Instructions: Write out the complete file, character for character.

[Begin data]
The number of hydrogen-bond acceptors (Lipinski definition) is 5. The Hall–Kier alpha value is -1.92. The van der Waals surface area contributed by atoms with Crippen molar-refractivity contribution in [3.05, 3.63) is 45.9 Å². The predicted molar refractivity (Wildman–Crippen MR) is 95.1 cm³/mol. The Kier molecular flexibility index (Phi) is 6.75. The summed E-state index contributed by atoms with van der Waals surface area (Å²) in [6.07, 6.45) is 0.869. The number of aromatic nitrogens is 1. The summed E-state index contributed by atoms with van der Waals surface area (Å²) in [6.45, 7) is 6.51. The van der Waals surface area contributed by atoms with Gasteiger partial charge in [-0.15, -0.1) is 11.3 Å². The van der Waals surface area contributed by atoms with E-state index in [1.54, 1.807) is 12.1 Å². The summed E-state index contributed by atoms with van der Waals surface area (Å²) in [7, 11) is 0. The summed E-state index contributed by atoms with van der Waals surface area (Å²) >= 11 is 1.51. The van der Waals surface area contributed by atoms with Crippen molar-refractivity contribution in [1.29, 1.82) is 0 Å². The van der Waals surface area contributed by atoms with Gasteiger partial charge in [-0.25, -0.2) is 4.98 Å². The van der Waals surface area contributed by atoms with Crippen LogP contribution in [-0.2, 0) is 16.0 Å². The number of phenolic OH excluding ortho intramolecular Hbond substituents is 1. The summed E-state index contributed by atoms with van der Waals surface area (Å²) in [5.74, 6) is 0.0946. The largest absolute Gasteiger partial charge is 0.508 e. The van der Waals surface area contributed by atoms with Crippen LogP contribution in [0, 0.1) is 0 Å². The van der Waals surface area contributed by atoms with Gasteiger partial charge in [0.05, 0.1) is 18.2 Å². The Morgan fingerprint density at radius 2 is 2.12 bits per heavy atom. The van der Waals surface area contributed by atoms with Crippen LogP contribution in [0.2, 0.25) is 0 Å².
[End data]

The number of hydrogen-bond acceptors (Lipinski definition) is 5. The Hall–Kier alpha value is -1.92. The van der Waals surface area contributed by atoms with Crippen molar-refractivity contribution in [3.05, 3.63) is 45.9 Å². The predicted molar refractivity (Wildman–Crippen MR) is 95.1 cm³/mol. The Kier molecular flexibility index (Phi) is 6.75. The summed E-state index contributed by atoms with van der Waals surface area (Å²) in [6.07, 6.45) is 0.869. The number of aromatic nitrogens is 1. The summed E-state index contributed by atoms with van der Waals surface area (Å²) in [6.45, 7) is 6.51. The van der Waals surface area contributed by atoms with Gasteiger partial charge in [-0.15, -0.1) is 11.3 Å². The van der Waals surface area contributed by atoms with E-state index in [1.54, 1.807) is 12.1 Å². The summed E-state index contributed by atoms with van der Waals surface area (Å²) in [7, 11) is 0. The summed E-state index contributed by atoms with van der Waals surface area (Å²) >= 11 is 1.51. The van der Waals surface area contributed by atoms with Crippen molar-refractivity contribution in [1.29, 1.82) is 0 Å². The van der Waals surface area contributed by atoms with Gasteiger partial charge in [-0.25, -0.2) is 4.98 Å². The van der Waals surface area contributed by atoms with Crippen LogP contribution in [-0.2, 0) is 16.0 Å². The number of phenolic OH excluding ortho intramolecular Hbond substituents is 1. The summed E-state index contributed by atoms with van der Waals surface area (Å²) in [5.74, 6) is 0.0946. The largest absolute Gasteiger partial charge is 0.508 e. The van der Waals surface area contributed by atoms with Crippen LogP contribution in [0, 0.1) is 0 Å². The van der Waals surface area contributed by atoms with Gasteiger partial charge in [0.05, 0.1) is 18.2 Å². The Morgan fingerprint density at radius 2 is 2.12 bits per heavy atom. The van der Waals surface area contributed by atoms with Crippen LogP contribution in [0.2, 0.25) is 0 Å².